It's an agreeable engine. It serves a wide ooze of torque, and stays quiet and smooth, melodic even. When you press the sport button, the more attractive exhaust harmonics are subtly enhanced by microphone sand amplifiers. The same button also sharpens the pedal, quickens up gearshifts, loosens the ESP and brings a by-brake torque-vectoring system into play. A second jab of the same button tautens the damper programming.
There's also an efficiency button, which puts the powertrain into a more gentle set-up and softens the dampers further. Then you can raise the suspension, effectively softening things more. That's the mode for urban potholes and speedbumps, not just off-roading. The Levante is in any case more placidrunning than any other Maserati. That's to do with a fine harmony between springs, dampers and bushes, so you don't get wobbly aftershocks lingering beyond a bump, or sharp unexpected intrusions. This makes it feel well-sorted for comfort despite being fairly tautly sprung and having anti-roll bars so stiff there's a bit of lateral rock if only one side of the car hits a bump. Besides, wind noise is excellently thwarted, despite tile frameless door glass that's been fitted to admit extra light to the cabin. So you roll along in fine comfort.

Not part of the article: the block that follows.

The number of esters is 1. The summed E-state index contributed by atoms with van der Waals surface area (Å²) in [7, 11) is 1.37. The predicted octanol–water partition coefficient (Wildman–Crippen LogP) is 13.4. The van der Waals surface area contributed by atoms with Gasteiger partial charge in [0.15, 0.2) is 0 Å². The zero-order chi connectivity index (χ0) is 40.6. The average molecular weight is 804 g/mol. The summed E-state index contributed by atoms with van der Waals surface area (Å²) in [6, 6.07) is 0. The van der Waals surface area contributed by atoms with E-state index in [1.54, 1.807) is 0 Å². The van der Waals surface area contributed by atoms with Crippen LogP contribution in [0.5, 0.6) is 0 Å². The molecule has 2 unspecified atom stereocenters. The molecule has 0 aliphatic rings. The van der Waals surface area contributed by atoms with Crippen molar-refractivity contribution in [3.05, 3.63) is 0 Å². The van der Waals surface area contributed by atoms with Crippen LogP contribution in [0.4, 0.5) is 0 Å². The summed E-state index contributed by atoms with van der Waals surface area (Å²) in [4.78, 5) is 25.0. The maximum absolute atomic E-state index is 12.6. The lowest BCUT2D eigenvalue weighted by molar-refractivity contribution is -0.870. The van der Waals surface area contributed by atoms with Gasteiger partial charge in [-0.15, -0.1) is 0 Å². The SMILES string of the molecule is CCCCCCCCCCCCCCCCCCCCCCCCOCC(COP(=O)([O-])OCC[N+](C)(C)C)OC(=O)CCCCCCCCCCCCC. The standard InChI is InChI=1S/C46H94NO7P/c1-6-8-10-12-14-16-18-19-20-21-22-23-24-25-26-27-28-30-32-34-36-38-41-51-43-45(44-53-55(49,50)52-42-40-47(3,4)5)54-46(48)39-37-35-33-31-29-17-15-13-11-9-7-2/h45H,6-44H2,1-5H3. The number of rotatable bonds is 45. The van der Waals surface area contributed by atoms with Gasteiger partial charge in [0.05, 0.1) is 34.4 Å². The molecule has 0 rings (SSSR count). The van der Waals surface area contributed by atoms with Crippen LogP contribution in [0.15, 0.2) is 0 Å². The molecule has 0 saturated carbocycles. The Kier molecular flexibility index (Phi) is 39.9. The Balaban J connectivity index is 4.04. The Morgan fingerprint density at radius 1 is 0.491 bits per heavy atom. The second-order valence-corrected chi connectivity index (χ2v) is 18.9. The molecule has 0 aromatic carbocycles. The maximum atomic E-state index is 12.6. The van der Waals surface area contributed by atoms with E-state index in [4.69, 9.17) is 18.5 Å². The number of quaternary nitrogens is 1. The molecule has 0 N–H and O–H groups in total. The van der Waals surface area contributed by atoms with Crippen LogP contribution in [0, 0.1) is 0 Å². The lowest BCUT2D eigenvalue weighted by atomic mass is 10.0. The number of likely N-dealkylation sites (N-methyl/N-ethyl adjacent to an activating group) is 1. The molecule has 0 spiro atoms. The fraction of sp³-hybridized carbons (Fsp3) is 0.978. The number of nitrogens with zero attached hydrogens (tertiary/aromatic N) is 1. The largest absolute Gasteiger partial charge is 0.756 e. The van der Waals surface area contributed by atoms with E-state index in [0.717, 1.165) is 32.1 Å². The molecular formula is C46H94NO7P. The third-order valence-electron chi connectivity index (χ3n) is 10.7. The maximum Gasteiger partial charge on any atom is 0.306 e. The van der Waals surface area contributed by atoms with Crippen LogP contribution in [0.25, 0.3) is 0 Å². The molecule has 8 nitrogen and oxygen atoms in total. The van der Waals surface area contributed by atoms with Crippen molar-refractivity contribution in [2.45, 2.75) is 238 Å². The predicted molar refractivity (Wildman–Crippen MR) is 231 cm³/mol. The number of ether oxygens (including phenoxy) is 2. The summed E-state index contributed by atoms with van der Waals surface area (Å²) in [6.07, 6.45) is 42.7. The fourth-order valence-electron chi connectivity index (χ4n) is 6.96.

But it's meant to be sporting too. Remember, in places other than the UK, there's a 430bhp twin-turbo V6 engine, one that rasps and fizzes and booms in expressing the fact it's built for Maserati by Ferrari. And the Levante marshals even 430bhp with ease. The dampers never let the body motions get queasy, even when a dipping or cresting road does its best to upset things. You couldn't exactly call it agile, but understeer is not a bother, not even on the way into a bend. On the way out, a heap of right-foot makes you aware tile torque is mostly directed rearwards. The diesel, heavier at the nose and less powerful, is less interactive but still properly planted and reasonably engaging. Steering was never going to be especially tactile in a two-tonner. But it's sensibly weighted and geared, not just for this sort of cornering but also set up to cleave solidly between the dotted lines of a motorway.
That steering is hydraulic, which means no self-parking or autonomous direction assistance. Otherwise the tech suite is class-competitive, including surround cameras and radar cruise with stop-and-go.
Inside, it's all about Maserati's signature plush warmth. Most surfaces are wrapped in lush leather. ln an Italian-brand-association overdrive, here's even a Zegna edition with actual silk tor the seat facings and headlining. The centre-console infotainment is a solid upgrade on what Maserati or any other Italian car has offered so far. The touchscreen finally reacts nimbly to inputs, and has grown both in size and definition. There's an alternative rotary controller too if you don't fancy poking at a screen on a bumpy lane.
The Levante tackles those with no issue, as well as vertiginous slopes and drop-offs. The 20in road tyres get decent purchase in the mud too.
Maseratis, even the Ghibli, have traded on character rather than the uniform excellence of their rivals. The Levante isn't just characterful, it's better developed than the Ghibli and more widely capable. And frankly its rivals are a bit spottier. It’s a proper contender.